Sven Schreiber's software page

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(Latest update: October 2016)

Stuff for gretl

The gretl econometrics/statistics open-source software is lightweight yet powerful, including a data-handling and matrix programming language "hansl" (= HANdy Scripting Language). I have authored or co-authored a couple of so-called function packages for it. I am just listing them here without the actual code, because these packages are available from within the running gretl program via the menu path Tools/Function packages/On Server...


The companion package to my paper "The estimation uncertainty of permanent-transitory decompositions in cointegrated systems". (Please cite if you use it in research.) At the time of writing the package is waiting in gretl's staging area (see and should be available from within the gretl program shortly.


This package is actually a gretl "add-on" which is automatically installed, look under Model/Time Series/Structural VARs... The main author is Jack Lucchetti who was kind enough to take me on board.


Performs a frequency-wise Granger (non-) causality test as described in Breitung and Candelon (2006): "Testing for short- and long-run causality: A frequency-domain approach", Journal of Econometrics, 132, pp. 363-378. From version 2.0 on it also incorporates some extensions from the paper Breitung, Jörg, and Schreiber, Sven (2016): "Assessing Causality and Delay within a Frequency Band", IMK Working Paper 165. Please cite if you use it in research.


Calculates signal delays in frequency domain and their uncertainty. It is based on the same paper: IMK Working Paper 165. (And again, please cite if you use it in research.)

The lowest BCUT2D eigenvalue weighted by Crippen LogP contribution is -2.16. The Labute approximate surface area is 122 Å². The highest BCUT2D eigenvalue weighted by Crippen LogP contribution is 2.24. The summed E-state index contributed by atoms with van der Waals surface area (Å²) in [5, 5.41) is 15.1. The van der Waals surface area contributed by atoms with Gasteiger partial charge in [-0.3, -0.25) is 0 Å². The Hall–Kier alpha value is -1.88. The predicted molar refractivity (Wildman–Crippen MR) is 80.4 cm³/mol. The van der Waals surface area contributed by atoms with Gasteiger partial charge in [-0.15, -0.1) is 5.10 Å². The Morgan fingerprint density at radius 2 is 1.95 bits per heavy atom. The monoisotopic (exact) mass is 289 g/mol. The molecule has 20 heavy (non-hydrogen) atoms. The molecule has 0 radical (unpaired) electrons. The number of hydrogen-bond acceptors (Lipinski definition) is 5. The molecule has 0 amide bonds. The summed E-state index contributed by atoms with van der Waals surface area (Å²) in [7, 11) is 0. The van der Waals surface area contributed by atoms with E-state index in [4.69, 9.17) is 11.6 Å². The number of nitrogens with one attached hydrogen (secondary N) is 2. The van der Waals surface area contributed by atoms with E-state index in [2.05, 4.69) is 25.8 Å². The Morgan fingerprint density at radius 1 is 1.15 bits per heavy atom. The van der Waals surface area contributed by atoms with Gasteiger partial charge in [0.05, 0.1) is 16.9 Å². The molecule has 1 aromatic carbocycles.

gretl has become one of the best packages for doing cointegration analysis. This package supplies Bartlett corrected trace test statistics and bootstrapped p-values. Andreas Noack Jensen did most of the work. ("coint2" is gretl's command for the Johansen test procedure, hence the name.)


One more for doing cointegration analysis: This package provides two (or three) stability tests for the cointegrated vector autoregressive model based on recursive estimation. The package also includes the function nyblom to simulate critical values of the test statistic for beta constancy. Andreas Noack Jensen did most of the work, I added the joint eigenvalue test, finished the function package build and resolved some gretl-related details.

Work in progress

A port of the Bai-Perron structural break test/estimate approach from Ox code by Jack Lucchetti and Giulio Palomba. Already running, but still needs to be put in function package form, and be tested, tested, tested...

Other bits and pieces

Then there are various tiny scripts used for teaching with gretl, check out all files with .inp-suffix in this directory (many of them might have become obsolete over time).

NumPy stuff (NumPy: numerical Python extension)

QZ decomposition

Since 2011 or 2012 and version 0.11.0, SciPy includes this decomposition for a pair of matrices (experts call it a pencil it seems...) as its native function scipy.linalg.qz, making my own workaround wrapper obsolete. I'm leaving my code linked on this page anyway, for reference. (The QZ decomposition is used for solving rational-expectations models, as in Uhlig's toolkit or similar software like Dynare.)
After discovering the great capabilities of the 'ctypes' Python module and its nice integration with numpy, I wrote a wrapper for the relevant Lapack functions, real and complex. If you download the module, you only need to do a 'from qz import qz', and then the provided qz()-function should work natively in numpy exactly as it would in Matlab (which also uses Lapack for the calculation). However, you need a precompiled shared Lapack library (.dll or .so or whatever) installed on your system; see the embedded documentation in the docstrings of the module for more information.

Co-breaking analysis

There is some NumPy/SciPy code to test for and estimate co-breaking relationships as in my paper on co-breaking (linked on the research page in the entry for this paper).

Various recommendations of free (scientific) software

All I can say is that I use the programs myself regularly, so many thanks to the respective developers for all their work!